Behind the Scenes of James Joyce’s ‘Exiles’

L to R: Soren Jensen as the lover, Lucy Payne as the wife, and Doug Lyons as the writer/husband. Photo by Jody Stitt and Mark Harper.

by Frances Devlin-Glass

Those who have been following Bloomsday for a very long time may remember the palpable thrill of seeing Exiles for the first time in a humble moved reading at Gasworks Theatre (in South Melbourne) twenty years ago in 2003. I was in Japan and unhappily missed it. The audience reported a frisson resembling electricity and surprise at its content. This play (published in 1918 and produced in German in Munich after the war and at the height of the Spanish Flu) was very far ahead of its time. It’s even more accessible now than it was in 2003 in the light of the revolution in thinking about gender and sexuality.

Although this is Joyce’s only play, his credentials for becoming a playwright are strong. He had a superb ear for the vernacular (everywhere attested in his fiction), a talent for putting character and ideas into trenchant exchange, and a delight in revealing character slowly, deliberatively. All good ingredients for a playwright. In 1918, Joyce was the published author of Dubliners and A Portrait of the Artist as a Young Man, and he was writing and publishing serially episodes of Ulysses. Those earlier books had been hard-won and it was no wonder he sided with the champions of free speech. Unflinching honesty is his trademark, whatever the cost.

Joyce had a need for heroes and among them were the avant-garde playwrights of his era. Among his early heroes were Parnell and Wilde (interestingly less for his plays than for his persecution as a gay man), and a little later Ibsen was added to the teenager’s list . He valued his moral courage. In 1899 just before his seventeenth birthday and while still a schoolboy, Joyce defended Ibsen from his detractors (who alleged immorality). A few weeks later, after a bold approach to the editor of the Fortnightly Review, his review of When We Dead Awaken (Ibsen’s latest play) caught the attention of Ibsen himself who wrote to praise its author. Joyce, precociously gifted linguistically, learnt Norwegian and sent him a birthday greeting/fan letter in March 1901. So, Ibsen and Shakespeare were part of his mental machinery, and drama in his pantheon was the most high-ranking of the arts. So, it’s not at all surprising he turned his hand to play-writing.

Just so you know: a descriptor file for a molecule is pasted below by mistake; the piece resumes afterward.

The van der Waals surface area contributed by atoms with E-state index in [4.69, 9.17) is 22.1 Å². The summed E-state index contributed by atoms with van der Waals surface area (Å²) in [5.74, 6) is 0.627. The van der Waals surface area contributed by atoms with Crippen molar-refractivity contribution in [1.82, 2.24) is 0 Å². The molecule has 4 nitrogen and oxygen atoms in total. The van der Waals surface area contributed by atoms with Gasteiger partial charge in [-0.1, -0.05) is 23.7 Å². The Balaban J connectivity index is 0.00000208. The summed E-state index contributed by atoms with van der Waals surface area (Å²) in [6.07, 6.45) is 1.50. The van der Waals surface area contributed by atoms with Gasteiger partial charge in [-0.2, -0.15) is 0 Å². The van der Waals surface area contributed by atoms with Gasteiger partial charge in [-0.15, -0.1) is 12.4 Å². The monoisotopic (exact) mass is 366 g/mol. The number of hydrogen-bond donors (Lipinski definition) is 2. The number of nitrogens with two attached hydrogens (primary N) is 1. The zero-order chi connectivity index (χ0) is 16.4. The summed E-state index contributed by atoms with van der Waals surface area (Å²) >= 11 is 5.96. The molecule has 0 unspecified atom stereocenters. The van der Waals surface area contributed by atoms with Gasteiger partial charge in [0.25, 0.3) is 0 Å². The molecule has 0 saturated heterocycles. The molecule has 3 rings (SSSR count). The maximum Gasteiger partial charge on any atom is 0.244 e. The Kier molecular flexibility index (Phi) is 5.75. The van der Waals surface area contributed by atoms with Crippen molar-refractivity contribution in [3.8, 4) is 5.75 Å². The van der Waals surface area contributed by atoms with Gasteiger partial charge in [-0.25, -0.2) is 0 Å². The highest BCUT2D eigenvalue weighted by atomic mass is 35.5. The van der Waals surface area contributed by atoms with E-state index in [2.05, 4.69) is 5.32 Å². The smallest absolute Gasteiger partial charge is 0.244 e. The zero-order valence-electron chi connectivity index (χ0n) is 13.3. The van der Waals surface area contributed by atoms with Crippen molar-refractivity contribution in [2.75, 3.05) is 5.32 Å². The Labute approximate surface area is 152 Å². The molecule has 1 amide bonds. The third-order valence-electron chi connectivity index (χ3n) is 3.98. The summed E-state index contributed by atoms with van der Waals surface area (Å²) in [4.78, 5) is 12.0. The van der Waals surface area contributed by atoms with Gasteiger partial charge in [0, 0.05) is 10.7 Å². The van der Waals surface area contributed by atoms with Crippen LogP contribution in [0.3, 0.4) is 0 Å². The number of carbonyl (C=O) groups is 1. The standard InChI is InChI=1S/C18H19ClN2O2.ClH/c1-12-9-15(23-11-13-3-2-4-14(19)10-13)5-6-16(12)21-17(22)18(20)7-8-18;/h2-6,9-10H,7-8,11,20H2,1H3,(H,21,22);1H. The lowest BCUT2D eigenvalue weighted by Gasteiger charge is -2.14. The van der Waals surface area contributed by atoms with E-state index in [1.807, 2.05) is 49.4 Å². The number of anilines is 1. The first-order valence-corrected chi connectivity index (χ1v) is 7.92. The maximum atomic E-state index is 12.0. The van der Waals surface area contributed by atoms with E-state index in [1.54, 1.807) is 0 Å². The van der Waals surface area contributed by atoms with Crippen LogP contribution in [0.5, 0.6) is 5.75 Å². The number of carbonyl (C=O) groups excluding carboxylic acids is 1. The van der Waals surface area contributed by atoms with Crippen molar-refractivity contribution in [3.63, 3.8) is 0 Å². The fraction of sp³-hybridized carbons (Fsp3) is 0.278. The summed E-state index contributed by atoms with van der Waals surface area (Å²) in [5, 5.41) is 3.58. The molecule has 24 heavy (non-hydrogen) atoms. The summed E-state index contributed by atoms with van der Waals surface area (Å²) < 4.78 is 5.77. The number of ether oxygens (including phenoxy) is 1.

The gender politics of his play Exiles were radical and modern in 1918. If Ibsen’s Nora or Hedda were an affront, how much more a man (in a loving but tired relationship with his wife) who offers her sexually to his best friend, seemingly not anticipating the fallout? And who then agonises over the best friend’s lack of honesty and the loss of the friendship? There’s a searing honesty in Joyce’s writing which emulates Ibsen: Joyce takes the new post-Christian (?) morality into entirely new territory, and complicates it psychologically as well. If an audience has little knowledge or experience of the new modern paradigms of gayness and morally serious free love, or was uninterested in the new sexually-informed psychiatry, then in 1919, Exiles must have been baffling, despite its simplicity at the level of writing and its plainness of expression.

The Melbourne Production of Exiles

When Carl Whiteside, the theatre director, read it and timed it, he was dismayed by its length and, knowing contemporary audiences, urged the Bloomsday scripters to reduce it. At first, we were dubious about the wisdom of cutting it, but cut it we did, from close to three hours (with two intervals) to two hours (and reduced two intervals to one – maybe theatre seats are less soft than they were, or posteriors less cushioned). It was at first daunting to see how or where to cut, but the reliable advice one always gives to oneself as a writer is that the slack will be in the opening, and there it was: unnecessary back-story, repetition and more melodrama than modern taste willingly accommodates. Joyce, of course, never had the benefit of an editor, and when it was attempted, he stoutly resisted it. It has proven energising to put an audience in media res, and what emerged from that vicious haircut was dialogue as crisp and razor-sharp as one would hope for from a writer of Joyce’s calibre. What survived of this severe cut is 100% Joyce’s words, and closer to the clarity of Dubliners than to Portrait or Ulysses. It is lucid, questioningly anti-romantic. It takes the adultery triangle play and gives it a complete makeover, with currents of dark comedy and even moments of tragedy. The stakes are high for all the protagonists.